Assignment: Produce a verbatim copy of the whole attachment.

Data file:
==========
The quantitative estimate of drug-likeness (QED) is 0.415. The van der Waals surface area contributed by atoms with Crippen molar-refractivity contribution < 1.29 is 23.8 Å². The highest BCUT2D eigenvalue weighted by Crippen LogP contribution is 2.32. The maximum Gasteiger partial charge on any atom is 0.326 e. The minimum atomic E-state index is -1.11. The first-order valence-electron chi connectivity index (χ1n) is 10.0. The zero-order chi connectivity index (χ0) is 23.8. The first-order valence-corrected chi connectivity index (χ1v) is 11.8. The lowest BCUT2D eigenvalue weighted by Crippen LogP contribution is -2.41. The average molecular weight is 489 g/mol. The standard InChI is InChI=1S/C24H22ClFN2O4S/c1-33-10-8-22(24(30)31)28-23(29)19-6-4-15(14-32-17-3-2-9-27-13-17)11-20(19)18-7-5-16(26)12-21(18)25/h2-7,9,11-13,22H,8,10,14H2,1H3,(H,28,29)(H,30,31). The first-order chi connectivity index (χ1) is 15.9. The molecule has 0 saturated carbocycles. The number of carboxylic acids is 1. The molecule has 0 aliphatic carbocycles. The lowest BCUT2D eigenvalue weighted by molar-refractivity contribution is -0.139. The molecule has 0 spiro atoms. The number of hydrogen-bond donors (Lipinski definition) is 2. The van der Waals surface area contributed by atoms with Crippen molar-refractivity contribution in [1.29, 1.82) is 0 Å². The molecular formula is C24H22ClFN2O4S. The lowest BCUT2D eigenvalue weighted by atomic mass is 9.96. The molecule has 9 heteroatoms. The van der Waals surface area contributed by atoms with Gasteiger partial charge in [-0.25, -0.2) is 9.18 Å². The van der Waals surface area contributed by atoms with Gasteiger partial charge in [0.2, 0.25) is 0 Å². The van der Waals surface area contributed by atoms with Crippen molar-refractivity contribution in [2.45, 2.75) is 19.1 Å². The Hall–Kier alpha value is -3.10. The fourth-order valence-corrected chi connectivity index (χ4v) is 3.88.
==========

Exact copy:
The quantitative estimate of drug-likeness (QED) is 0.415. The van der Waals surface area contributed by atoms with Crippen molar-refractivity contribution < 1.29 is 23.8 Å². The highest BCUT2D eigenvalue weighted by Crippen LogP contribution is 2.32. The maximum Gasteiger partial charge on any atom is 0.326 e. The minimum atomic E-state index is -1.11. The first-order valence-electron chi connectivity index (χ1n) is 10.0. The zero-order chi connectivity index (χ0) is 23.8. The first-order valence-corrected chi connectivity index (χ1v) is 11.8. The lowest BCUT2D eigenvalue weighted by Crippen LogP contribution is -2.41. The average molecular weight is 489 g/mol. The standard InChI is InChI=1S/C24H22ClFN2O4S/c1-33-10-8-22(24(30)31)28-23(29)19-6-4-15(14-32-17-3-2-9-27-13-17)11-20(19)18-7-5-16(26)12-21(18)25/h2-7,9,11-13,22H,8,10,14H2,1H3,(H,28,29)(H,30,31). The first-order chi connectivity index (χ1) is 15.9. The molecule has 0 saturated carbocycles. The number of carboxylic acids is 1. The molecule has 0 aliphatic carbocycles. The lowest BCUT2D eigenvalue weighted by molar-refractivity contribution is -0.139. The molecule has 0 spiro atoms. The number of hydrogen-bond donors (Lipinski definition) is 2. The van der Waals surface area contributed by atoms with Crippen molar-refractivity contribution in [1.29, 1.82) is 0 Å². The molecular formula is C24H22ClFN2O4S. The lowest BCUT2D eigenvalue weighted by atomic mass is 9.96. The molecule has 9 heteroatoms. The van der Waals surface area contributed by atoms with Gasteiger partial charge in [-0.25, -0.2) is 9.18 Å². The van der Waals surface area contributed by atoms with Gasteiger partial charge in [0.2, 0.25) is 0 Å². The van der Waals surface area contributed by atoms with Crippen molar-refractivity contribution in [2.45, 2.75) is 19.1 Å². The Hall–Kier alpha value is -3.10. The fourth-order valence-corrected chi connectivity index (χ4v) is 3.88.